Roughly speaking, Iceland is about 1% of Canada’s size, so when we started thinking about a family vacation in Iceland we figured two weeks would be long enough to give us a pretty good sense of Iceland’s culture, landscape and economy. And it was. But for some areas, like the Mývatn region, we simply didn’t allocate enough time to form more than a general impression – just enough to know that we’ll go back!
We spent most of our first day in the area getting some exercise, thanks to less-than-stellar hiking experience at Jökulsárgljúfur Canyon. When our driver / photo guide picked us up about 3:30 in the afternoon, we headed off to see Hljóðaklettar (Echo Rocks) and then the town of Húsavík, with a couple of photo stops along the way.
Hljóðaklettar (Echo Rocks) are basalt column formations and caves, the remains of ancient volcanoes which have been heavily eroded by the Jökulsá á Fjöllum river. For more than an hour we walked the trails, studying the crazy arrangements of basalt roses and formations like Tröllið (The Troll) and the cave of Kirkjan (the Church). As occasional showers intensified to steady rain, we hustled back to the parking lot, having explored just 3.5 km of the extensive trail network in the area.
Mánárbakki Folk Museum
It was too late in the day to arrange entrance to the Mánárbakki Folk Museum, situated about 25 km from Húsavík. We stopped just long enough to admire the turf-roofed buildings before resuming our drive.
As we drove along the coast towards Húsavík, the early evening light on the North Atlantic was absolutely beautiful. Our driver / photo guide took advantage of his super truck’s 4×4 capabilities to get us relatively close to a natural rock arch down on the shoreline. We spent a good half hour making photographs before our hunger pangs demanded we carry on to the restaurants in town.
Húsavík is the northernmost town we visited in Iceland (just north of 66 degrees) and it’s apparently a whale watching destination. We arrived after the last daily excursion departed so had to settle for photographs of some of the whale watching boats. After an excellent supper near the harbour, we headed back to our hotel at Reykjahlíð, a tiny village on the northeastern shore of the Mývatn.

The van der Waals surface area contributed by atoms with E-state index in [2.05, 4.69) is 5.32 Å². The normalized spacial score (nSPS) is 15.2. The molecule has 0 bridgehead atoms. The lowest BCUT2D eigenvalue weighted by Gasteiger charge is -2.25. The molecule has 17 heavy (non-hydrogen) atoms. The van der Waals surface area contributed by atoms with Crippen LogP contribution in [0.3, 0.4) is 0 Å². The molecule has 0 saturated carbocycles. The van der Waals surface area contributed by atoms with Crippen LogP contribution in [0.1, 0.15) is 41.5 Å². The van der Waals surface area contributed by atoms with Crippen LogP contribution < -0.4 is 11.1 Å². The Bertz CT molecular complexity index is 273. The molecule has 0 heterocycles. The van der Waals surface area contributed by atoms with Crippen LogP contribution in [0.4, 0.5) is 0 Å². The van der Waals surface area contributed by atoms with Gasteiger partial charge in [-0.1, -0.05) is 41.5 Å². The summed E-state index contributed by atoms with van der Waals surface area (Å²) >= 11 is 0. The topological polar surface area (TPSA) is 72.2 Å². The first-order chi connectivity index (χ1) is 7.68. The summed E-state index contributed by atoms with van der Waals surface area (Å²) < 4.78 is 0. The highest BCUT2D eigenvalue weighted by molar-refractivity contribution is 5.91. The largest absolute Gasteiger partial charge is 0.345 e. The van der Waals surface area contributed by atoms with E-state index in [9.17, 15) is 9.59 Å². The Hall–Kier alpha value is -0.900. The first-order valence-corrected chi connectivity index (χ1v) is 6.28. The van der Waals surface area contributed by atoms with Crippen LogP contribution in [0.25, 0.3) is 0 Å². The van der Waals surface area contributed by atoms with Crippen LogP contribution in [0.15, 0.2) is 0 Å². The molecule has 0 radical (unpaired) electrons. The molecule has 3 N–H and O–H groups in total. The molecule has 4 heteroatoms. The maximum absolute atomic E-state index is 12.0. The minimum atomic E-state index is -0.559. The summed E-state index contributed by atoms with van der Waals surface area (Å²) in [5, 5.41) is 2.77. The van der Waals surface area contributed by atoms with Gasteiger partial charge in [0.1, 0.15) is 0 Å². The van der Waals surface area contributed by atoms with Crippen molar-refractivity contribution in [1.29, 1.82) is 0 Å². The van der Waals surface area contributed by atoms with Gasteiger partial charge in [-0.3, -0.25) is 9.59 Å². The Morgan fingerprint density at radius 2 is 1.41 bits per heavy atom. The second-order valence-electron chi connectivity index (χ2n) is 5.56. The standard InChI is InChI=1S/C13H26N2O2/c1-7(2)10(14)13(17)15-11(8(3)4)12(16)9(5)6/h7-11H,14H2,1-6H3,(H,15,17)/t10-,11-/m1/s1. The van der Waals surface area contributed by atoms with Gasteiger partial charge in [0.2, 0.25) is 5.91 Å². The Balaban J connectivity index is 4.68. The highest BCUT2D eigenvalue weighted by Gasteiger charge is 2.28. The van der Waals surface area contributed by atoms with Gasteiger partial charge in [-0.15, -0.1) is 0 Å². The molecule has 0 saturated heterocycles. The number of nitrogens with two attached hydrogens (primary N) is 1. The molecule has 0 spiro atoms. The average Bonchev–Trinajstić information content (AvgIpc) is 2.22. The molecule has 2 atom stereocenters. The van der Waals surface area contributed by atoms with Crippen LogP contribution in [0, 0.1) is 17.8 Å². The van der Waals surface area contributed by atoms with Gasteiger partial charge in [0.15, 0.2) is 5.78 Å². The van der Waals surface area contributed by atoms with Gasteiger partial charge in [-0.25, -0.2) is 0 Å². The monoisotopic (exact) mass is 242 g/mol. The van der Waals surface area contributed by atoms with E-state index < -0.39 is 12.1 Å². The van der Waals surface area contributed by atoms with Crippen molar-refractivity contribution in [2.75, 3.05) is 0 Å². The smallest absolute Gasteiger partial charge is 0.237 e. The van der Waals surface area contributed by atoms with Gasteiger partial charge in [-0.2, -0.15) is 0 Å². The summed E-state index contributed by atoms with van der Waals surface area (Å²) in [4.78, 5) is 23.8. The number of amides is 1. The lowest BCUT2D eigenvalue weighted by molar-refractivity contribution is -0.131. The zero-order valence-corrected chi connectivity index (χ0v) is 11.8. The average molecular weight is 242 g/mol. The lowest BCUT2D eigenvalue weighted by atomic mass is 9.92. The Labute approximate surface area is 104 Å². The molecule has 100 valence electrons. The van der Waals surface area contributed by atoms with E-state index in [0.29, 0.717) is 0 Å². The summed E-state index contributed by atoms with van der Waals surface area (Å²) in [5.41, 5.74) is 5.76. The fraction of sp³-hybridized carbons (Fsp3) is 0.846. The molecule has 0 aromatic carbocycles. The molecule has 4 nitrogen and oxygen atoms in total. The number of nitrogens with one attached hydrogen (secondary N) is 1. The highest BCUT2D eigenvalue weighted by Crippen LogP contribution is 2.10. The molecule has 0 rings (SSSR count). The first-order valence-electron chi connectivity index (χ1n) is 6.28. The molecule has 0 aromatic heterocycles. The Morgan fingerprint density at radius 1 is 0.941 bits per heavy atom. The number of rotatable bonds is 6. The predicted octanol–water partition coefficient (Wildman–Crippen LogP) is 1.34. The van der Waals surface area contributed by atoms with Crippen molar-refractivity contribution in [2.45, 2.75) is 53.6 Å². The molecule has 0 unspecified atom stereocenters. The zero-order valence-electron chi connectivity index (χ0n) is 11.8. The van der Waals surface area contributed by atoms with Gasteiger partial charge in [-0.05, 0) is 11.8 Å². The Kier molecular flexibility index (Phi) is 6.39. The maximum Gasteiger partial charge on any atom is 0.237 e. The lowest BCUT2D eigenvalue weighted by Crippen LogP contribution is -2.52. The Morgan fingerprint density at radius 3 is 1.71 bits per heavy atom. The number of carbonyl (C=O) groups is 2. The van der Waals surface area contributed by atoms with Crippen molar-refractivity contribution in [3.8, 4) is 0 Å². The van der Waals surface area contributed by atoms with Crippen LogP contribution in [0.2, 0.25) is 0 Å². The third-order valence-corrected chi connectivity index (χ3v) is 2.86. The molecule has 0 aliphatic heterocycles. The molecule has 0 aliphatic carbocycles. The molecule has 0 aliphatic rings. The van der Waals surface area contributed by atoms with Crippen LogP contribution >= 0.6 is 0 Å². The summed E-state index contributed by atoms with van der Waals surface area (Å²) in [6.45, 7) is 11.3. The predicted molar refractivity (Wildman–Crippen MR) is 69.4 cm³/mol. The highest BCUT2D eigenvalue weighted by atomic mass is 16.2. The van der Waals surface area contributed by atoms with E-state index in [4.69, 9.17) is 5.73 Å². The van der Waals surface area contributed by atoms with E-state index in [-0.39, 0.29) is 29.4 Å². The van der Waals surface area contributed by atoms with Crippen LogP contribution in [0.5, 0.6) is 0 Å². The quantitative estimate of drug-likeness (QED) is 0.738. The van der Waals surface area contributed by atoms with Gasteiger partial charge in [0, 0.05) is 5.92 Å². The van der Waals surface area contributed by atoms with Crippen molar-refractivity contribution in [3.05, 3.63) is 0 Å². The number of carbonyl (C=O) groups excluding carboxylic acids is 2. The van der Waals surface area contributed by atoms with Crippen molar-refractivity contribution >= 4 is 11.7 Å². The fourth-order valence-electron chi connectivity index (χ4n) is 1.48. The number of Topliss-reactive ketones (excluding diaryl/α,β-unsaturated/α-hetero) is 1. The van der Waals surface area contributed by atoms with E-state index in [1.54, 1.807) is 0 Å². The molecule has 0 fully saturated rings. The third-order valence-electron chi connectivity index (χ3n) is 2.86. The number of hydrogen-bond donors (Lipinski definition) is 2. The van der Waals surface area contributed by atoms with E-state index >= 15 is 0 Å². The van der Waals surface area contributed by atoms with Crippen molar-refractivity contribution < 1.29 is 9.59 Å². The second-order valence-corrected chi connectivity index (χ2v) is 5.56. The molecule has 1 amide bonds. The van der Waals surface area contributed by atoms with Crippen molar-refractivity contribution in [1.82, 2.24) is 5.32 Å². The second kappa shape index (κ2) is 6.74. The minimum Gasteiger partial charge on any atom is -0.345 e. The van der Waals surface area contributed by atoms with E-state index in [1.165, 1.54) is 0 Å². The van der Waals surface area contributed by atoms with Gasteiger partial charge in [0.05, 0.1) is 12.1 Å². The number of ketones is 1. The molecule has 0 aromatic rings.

We began our second day in the Mývatn region by stopping at Hverarönd, also referred to as Hverir and sometimes referred to as the name of the nearby mountain, Námafjall. Regardless of the name, it’s an other-worldly geothermal area complete with boiling mud pools and high pressure steam vents.
We spent the rest of the morning hiking from Reykjahlíð to Dimmuborgir via the trail up and around the 1 km wide rim of Hverfjall, a tephra cone that formed about 2500 years ago. The views of Mývatn were excellent and a separate blog post about our hike is coming soon.
Mývatn is shallow and the lake and its surrounding wetlands attract a wide variety of waterbirds, especially ducks. The name of the lake means “lake of midges” due to the huge numbers of midges (non-biting little flies) found there in the summer. We once again dug out our bug net hats for a walk around the Höfði penninsula where we photographed some lava pillars and reflections as well as a few ducks and pseudocraters.
By that time it was mid-afternoon of our second day in the area, and time to move on. Our next destination? Akureyri, the second largest urban area in Iceland. We made one longer stop along the way, back at Goðafoss for another look at the “waterfall of the Gods”, this time from the other side of the river.
We missed several points of geological and cultural interest in the Mývatn region, including the Asbyrgi canyon, Raudholar, the Krafla geothermal plant and more. Since we’ve been back in Canada, I’ve learned of the 260 km long Diamond Ring Road, which we’ll keep in mind when planning our next visit to Iceland. If you live in or have visited this part of the world, please leave a comment with your recommended points of interest or hiking trails in the region.